Sunday, August 12, 2012

Lessons I learned while falling


I’ll never forget taking a leader fall.  The feeling of the rock slipping from my hand, watching the rope lifelessly coil overtop of itself, and the swelling in my ankle after smacking a ledge.  Even now the memory makes my gut wrench.  But I’m here, I’m ok, and I have some knowledge to drop.

So let me tell you something.  All those inspiring Nike commercials and Hollywood movies that glamorize an athlete who gets hurt and tries to make a comeback…  that’s complete crap.  There is no glory in pain, nothing romantic about it. No one is playing ‘eye of the tiger’ as you hobble 3 blocks on crutches to your friends wedding, arriving suit drenched in sweat, and have to wipe down with paper towels in the bathroom as other guests watch and wonder… “is that guy a hobo”?  There is no pride in receiving a plane ticket with the phrase: “Preboard on the basis of disability” written on it. 
Everyone is a little bit nicer to the man in crutches

Falling sucks.  Hurting yourself sucks even more.  And while I could simply tell you ‘my hand slipped,’ I’ve spent too many sleepless nights, replaying the moment in my head countless times to fool myself.  Here’s what I did wrong, and hopefully you won’t.

When your friends climb hard, and you feel like you have to as well, stop, drop and roll and cool that fire in your ego.  But if you really want to push your grade (which is cool) pick a climb at a crag that protects well and has clean falls.  And if that one is taken, try another.  And if that one is taken also, wait in line.  Don’t push your grade on a lower quality climb just because it’s available.

You will also want to stitch that route up tighter than an Armani suit.  Don’t leave half your rack behind because you want to save weight, or aren’t sure what you’ll need.  If you can’t manage a few extra pounds on a 40m climb, you either need to get in shape, chose an easier route, or stop climbing.  Also, don’t stop climbing.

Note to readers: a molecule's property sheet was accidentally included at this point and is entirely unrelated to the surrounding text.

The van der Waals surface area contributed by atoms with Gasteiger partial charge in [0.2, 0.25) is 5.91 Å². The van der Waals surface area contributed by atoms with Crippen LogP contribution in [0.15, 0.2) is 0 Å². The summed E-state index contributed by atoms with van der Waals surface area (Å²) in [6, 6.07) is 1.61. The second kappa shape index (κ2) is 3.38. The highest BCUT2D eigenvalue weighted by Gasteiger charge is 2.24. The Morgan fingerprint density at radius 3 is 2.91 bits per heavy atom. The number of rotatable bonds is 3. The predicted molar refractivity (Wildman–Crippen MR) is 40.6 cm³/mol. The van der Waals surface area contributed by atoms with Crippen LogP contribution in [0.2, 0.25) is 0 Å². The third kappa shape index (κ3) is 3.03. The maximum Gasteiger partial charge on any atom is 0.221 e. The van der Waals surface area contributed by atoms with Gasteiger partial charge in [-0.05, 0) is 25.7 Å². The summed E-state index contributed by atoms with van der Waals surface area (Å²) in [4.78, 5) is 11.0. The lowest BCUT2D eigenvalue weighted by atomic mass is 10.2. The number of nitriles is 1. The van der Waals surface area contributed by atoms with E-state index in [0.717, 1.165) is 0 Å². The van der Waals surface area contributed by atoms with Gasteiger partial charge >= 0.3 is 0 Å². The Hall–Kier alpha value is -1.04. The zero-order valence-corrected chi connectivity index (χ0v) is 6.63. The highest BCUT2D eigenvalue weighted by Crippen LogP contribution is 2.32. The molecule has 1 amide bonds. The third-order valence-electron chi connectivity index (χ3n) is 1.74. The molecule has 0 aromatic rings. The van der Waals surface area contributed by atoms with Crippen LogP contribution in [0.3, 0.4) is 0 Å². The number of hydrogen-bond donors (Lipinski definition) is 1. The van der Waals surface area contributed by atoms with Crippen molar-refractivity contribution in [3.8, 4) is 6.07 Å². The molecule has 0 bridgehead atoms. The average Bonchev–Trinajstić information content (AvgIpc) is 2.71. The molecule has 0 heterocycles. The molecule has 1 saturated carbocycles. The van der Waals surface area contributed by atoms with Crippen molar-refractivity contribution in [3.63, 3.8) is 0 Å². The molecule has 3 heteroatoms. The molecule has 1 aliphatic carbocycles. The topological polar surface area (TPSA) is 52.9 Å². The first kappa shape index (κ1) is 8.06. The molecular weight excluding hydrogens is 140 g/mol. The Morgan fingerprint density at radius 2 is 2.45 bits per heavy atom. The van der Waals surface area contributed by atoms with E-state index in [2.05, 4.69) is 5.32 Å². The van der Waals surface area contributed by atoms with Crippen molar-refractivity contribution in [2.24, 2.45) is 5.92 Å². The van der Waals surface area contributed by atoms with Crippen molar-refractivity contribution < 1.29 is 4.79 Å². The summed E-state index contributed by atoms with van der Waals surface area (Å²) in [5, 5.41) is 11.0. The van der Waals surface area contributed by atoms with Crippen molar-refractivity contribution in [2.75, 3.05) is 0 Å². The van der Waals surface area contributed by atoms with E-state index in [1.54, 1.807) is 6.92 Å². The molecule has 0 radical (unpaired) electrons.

If you’ve exposed yourself to a ledge fall, are having trouble placing gear, and your arms are getting pumped, don’t yell to your belayer “fuck it, I’m going for it,” and subsequently ‘go for it.’  Instead, and this is important, down climb.  And if you can’t down climb, mentally kick yourself for not placing a piece earlier, and hope there isn’t a sudden stop at the bottom of your fall.

We all make bad decisions.  Mine ended with a 20ft fall and a swollen ankle, and this qualifies me to give you some advice.  The more risk you take, the more extreme the consequences will be (see graph).  Every successive decision needs to be assessed based on the previous decisions.  And that was my biggest mistake.  Any single one of my decisions was not a horrible one, but bad decision after bad decision compounded, and well, now I have a swollen ankle.  

If you didn't pass differential equations, you might not
understand what I'm trying to tell you here


Monday, August 6, 2012

Squamish BC - Trip Report from Diedre, Boomstick Crack, and Sunshine Chimney


Talk to climbers in Squamish and ask them to recommend a fun route; over and over, the response will be the same: “Diedre.”  I had heard about Diedre so much, it was like she was everybody’s favorite prostitute.

“Yeah, Diedre is a good time, but gets really busy with parties.” 
“Diedre is a lot of fun, great for beginners.  You should bring lots of protection for practice.”
"You should totally do Diedre."

OK, so I guess I was going to have a date with Diedre too.


You remember that time when you were picking on your little sister in front of your friends, and then she violently pushed you back?  In your mind you’re thinking, “whoa, where’d that come from?"  And “if she kicks my ass, everyone will laugh at me.”  That’s how I felt climbing the first pitch of Diedre.